All participating students have previously served with Habitat for Humanity.

The Pittsburgh Project – Pittsburgh, Pa.

Twenty-five Waynesburg University students will serve The Pittsburgh Project (TPP), located on the North Side of Pittsburgh, Pa., with trip leaders Adrienne Tharp, coordinator of the Bonner Scholars Program; Anne Schrock, a resident director; Tyler Schrock, associate director of web services; and John Lydic, a sophomore communication major from Verona, Pa.

TPP is a nonprofit community development organization committed to meeting the needs of the Pittsburgh community and providing inner-city housing ministries. During the week, students will assist with general home repairs and work to build relationships with homeowners.

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From Saturday, March 8, through Sunday, March 16, a team of 25 Waynesburg University students will serve The Pittsburgh Project (TPP), located on the North Side of Pittsburgh, Pa. Adrienne Tharp, coordinator of the Bonner Scholars Program; Anne Schrock, a resident director; Tyler Schrock, associate director of web services; and John Lydic, a sophomore communication major from Verona, Pa, will serve as trip leaders.

TPP is a nonprofit community development organization committed to meeting the needs of the Pittsburgh community and providing inner-city housing ministries. For several years, Waynesburg University has partnered with TPP to give vulnerable homeowners a chance to save their homes as well as prevent possible citation or eviction.

During the week, students will assist with general home repairs and work to build relationships with homeowners.

“The trip will be a great and humbling experience,” said Tharp. “Our projects during the week will be helping various homeowners that are unable to do the projects on their own.”

Students participating in The Pittsburgh Project mission trip include:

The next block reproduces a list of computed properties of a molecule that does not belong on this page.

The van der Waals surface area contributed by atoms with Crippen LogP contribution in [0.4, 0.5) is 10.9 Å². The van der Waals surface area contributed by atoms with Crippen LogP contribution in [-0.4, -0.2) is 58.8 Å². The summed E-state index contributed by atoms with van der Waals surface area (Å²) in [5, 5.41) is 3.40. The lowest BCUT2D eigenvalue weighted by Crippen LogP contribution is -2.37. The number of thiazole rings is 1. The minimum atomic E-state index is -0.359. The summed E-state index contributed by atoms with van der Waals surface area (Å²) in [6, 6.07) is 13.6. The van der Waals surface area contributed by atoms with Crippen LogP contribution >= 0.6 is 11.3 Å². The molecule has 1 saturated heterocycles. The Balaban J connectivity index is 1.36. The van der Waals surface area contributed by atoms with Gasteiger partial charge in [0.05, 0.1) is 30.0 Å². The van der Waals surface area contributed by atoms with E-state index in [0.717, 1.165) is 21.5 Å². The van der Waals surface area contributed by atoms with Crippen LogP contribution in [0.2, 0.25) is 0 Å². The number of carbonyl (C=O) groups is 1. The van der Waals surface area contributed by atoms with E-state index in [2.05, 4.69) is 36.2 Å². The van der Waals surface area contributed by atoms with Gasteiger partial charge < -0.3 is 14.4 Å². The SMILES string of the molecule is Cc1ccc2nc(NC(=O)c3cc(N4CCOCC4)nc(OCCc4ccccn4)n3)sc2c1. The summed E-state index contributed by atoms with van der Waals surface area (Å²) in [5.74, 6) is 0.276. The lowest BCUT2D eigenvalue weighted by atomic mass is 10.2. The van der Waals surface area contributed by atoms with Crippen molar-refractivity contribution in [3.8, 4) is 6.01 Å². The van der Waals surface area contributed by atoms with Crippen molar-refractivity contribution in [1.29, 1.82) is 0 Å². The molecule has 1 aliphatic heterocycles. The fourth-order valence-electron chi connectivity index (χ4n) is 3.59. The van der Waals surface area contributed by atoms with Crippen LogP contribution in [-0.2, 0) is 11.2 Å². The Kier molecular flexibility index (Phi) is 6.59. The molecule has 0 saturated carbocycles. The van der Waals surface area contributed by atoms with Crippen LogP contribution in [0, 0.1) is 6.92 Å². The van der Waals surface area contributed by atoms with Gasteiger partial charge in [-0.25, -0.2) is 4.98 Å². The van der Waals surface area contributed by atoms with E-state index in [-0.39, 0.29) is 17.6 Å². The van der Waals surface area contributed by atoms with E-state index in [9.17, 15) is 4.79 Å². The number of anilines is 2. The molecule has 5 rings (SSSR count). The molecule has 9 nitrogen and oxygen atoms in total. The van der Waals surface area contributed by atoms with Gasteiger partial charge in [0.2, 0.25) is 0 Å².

• Kimberly Baston, a freshman journalism major from North Huntingdon, Pa.
  • Ashley Blair, a sophomore psychology major from Masontown, Pa.
  • Dana Della Loggia, a senior accounting major from Hershey, Pa.
  • Andrya Durr, a sophomore pre-biology major from Greensboro, Pa.
  • Alyssa Fratto, a freshman engineering major from Melcroft, Pa.
  • Sean Giles, a freshman forensic science major from Wyomissing, Pa.
  • James Glisan, a sophomore biblical ministry major from West Newton, Pa.
  • Emily Hackman, a freshman electronic media major from Ephrata, Pa.
  • Josh Hennigh, a freshman athletic training major from Harrisburg, Pa.
  • Natalie Herr, a freshman nursing major from Peach Bottom, Pa.
  • Jacob Horne, a freshman criminal justice major from Leckrone, Pa.
  • Katelyn Hunsicker, a freshman psychology major from Reading, Pa.
  • Philip Hurd, a senior Sports Broadcasting major from Prattsburgh, N.Y.
  • Anna Kelley, a freshman nursing major from Baltimore, Md.
  • Emily Nowakowski, a freshman nursing major from Bridgeport, Ohio
  • Denis O’Donoghue, a freshman with an undeclared major from Waynesburg, Pa.
  • Josh Ombiri, a freshman computer science major from Mount Lebanon, Pa.
  • Zach Payne, a freshman accounting major from Irwin, Pa.
  • Tyler Romanowicz, a freshman criminal justice major from Altoona, Pa.
  • Zachary Simpson, a sophomore psychology major from Canonsburg, Pa.
  • Amy Smith, a freshman forensic science major from Fairlawn, Ohio
  • Lauren Stough, a senior nursing major from Cranberry Township, Pa.
  • Joseph Vassallo, a freshman pre-law major from Rochester, N.Y.
  • Marissa Vizcaino, a freshman forensic accounting major from Albuquerque, N.M.